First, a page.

I ask Kilabuk if it’s true that the Inuit have a hundred words for snow. She laughs. “We probably have about the same number of words in our language as you do for snow.” But, she says, there is one concept the Inuit have an abundance of words and expressions for: “Gratitude. We have a deep appreciation for the gifts we are given from the land, the sea, the animals, the birds. From each other. From our ancestors.”
“Maybe we are allowed to live here because we are grateful,” Kilabuk says. “We didn’t come here seeking to destroy or conquer.”
Over the next two days the ship makes its way eastward through the gray waters of Lancaster Sound. Hundreds of harp seals erupt from the dark green waves, chasing panicked baitfish. Pods of narwhal, their pale freckled heads piercing the waves with spiral tusks, catch the afternoon sun. The skies above ring with the cries of fulmars and kittiwakes.
There is life among the brown, windswept hills of eastern Devon Island. Hiking along a ridge one afternoon, we surprise a herd of musk oxen grazing in a willow thicket. Shaggy survivors of the Ice Age, they gaze back at us from eyes sunken deep in their nut-colored wool. And there are polar bears. Dozens of polar bears. They pause while swimming between ice floes to watch us pass. They peek out of broken rock slides. One mother, with her back propped up against a slab of ice, unconcernedly nurses her two cubs as the ship slides by. The cubs barely interrupt their feeding to watch us.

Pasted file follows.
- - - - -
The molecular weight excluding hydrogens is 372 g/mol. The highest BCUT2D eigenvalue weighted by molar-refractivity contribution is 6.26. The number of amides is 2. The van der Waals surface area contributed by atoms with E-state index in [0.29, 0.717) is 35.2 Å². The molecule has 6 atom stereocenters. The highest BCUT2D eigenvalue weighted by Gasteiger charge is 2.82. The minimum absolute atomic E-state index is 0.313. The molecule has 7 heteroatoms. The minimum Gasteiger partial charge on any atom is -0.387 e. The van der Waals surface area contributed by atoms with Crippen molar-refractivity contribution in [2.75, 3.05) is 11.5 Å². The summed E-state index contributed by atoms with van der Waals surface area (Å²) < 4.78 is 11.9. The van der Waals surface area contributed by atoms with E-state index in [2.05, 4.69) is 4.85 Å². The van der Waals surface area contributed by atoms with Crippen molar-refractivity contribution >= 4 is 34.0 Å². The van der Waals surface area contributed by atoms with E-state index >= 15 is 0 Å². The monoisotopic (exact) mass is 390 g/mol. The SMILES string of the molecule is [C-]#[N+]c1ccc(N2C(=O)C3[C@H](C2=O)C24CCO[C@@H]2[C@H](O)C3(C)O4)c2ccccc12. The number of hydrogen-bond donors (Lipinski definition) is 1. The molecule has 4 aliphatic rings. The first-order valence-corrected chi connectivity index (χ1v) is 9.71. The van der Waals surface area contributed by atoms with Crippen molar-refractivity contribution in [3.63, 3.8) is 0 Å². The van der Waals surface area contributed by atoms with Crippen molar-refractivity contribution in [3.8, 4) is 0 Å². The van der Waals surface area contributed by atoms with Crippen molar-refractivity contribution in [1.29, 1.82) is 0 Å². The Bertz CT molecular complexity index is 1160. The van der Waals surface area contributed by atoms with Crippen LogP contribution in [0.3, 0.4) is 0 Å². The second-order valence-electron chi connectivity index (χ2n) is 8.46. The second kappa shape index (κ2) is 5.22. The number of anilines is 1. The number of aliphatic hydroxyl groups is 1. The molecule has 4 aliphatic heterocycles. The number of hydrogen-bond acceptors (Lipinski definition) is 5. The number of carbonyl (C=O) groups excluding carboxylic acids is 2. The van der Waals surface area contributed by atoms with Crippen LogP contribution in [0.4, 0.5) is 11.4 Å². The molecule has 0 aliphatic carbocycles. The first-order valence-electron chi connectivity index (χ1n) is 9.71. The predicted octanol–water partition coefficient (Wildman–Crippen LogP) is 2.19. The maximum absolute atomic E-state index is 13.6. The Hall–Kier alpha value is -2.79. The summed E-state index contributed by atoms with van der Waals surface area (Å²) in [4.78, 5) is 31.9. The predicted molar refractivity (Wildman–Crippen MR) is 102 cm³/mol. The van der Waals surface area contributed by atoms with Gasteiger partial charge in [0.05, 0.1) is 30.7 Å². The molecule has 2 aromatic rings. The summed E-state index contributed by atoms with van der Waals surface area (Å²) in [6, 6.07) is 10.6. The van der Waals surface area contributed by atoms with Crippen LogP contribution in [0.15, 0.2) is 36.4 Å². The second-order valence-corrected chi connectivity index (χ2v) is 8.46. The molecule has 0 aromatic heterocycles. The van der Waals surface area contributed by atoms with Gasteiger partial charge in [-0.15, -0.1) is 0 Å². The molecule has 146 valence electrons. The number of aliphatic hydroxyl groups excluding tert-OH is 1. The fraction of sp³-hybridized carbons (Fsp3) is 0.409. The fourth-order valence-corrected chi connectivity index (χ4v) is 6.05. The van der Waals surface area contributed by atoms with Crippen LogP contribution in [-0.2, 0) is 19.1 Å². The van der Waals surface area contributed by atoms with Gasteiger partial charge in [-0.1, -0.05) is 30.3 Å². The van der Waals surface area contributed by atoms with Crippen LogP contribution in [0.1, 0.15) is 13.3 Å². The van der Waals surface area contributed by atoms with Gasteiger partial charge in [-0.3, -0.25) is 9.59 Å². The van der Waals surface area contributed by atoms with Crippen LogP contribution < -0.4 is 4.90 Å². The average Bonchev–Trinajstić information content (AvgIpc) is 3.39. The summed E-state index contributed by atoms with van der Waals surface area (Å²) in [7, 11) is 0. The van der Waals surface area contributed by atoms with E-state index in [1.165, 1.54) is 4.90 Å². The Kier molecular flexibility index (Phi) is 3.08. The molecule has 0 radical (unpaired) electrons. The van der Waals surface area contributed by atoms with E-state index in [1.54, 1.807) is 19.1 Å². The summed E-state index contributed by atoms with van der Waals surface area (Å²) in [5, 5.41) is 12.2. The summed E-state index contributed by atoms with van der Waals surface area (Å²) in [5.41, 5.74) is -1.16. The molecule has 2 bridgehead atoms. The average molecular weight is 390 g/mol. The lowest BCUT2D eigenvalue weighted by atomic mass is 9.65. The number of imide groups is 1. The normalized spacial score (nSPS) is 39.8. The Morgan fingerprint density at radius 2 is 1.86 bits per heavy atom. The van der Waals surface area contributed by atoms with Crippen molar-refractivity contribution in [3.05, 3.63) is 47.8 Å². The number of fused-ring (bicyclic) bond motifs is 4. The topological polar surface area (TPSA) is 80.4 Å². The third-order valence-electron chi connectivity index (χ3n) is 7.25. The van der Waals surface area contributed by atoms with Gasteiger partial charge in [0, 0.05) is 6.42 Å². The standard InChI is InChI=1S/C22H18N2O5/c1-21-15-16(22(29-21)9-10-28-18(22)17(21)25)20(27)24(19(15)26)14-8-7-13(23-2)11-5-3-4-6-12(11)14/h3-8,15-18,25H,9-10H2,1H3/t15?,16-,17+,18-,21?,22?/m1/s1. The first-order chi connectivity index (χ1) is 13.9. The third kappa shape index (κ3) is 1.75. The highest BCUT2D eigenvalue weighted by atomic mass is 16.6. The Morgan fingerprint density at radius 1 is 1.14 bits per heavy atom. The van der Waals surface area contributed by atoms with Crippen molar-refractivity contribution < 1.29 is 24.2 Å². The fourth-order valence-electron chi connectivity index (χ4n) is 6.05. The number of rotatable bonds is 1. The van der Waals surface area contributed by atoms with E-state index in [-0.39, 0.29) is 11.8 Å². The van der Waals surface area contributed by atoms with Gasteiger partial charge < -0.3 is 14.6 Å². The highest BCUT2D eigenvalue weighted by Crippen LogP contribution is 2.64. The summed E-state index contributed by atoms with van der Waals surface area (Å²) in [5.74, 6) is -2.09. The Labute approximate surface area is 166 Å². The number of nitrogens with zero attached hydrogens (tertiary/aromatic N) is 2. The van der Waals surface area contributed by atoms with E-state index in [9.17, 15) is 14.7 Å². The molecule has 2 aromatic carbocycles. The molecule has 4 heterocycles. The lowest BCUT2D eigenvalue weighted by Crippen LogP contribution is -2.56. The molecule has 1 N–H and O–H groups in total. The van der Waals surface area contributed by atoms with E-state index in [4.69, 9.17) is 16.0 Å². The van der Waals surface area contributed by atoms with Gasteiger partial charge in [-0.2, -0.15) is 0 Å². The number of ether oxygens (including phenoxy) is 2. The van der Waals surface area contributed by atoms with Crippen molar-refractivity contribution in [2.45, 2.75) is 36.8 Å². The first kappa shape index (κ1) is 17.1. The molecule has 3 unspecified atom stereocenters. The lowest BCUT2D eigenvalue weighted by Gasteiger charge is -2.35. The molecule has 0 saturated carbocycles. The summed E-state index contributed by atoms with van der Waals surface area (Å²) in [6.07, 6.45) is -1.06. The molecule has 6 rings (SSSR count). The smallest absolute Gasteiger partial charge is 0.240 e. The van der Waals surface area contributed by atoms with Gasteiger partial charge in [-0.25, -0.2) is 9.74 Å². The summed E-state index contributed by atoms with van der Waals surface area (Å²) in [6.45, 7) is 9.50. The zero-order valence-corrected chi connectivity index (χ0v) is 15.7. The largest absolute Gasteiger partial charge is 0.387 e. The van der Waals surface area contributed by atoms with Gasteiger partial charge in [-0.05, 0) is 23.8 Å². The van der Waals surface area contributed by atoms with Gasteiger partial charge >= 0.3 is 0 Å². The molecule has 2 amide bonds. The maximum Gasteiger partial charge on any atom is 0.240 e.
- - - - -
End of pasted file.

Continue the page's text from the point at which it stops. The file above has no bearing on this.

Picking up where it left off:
We leave the long coast of Devon Island behind. A few hours later, the Arctic dawn greets us at Grise Fiord, a hamlet of houses tucked between a stone beach and 1,800-foot peaks on Ellesmere Island. At 76 degrees north, the settlement of 130 people is Canada’s northernmost town. After breakfast, a delegation of locals meets us at the dock. Guides take some passengers of to see cultural games; others take us on a walk around town. I join Frankie, a lanky youth in a gray hoodie, for a tour.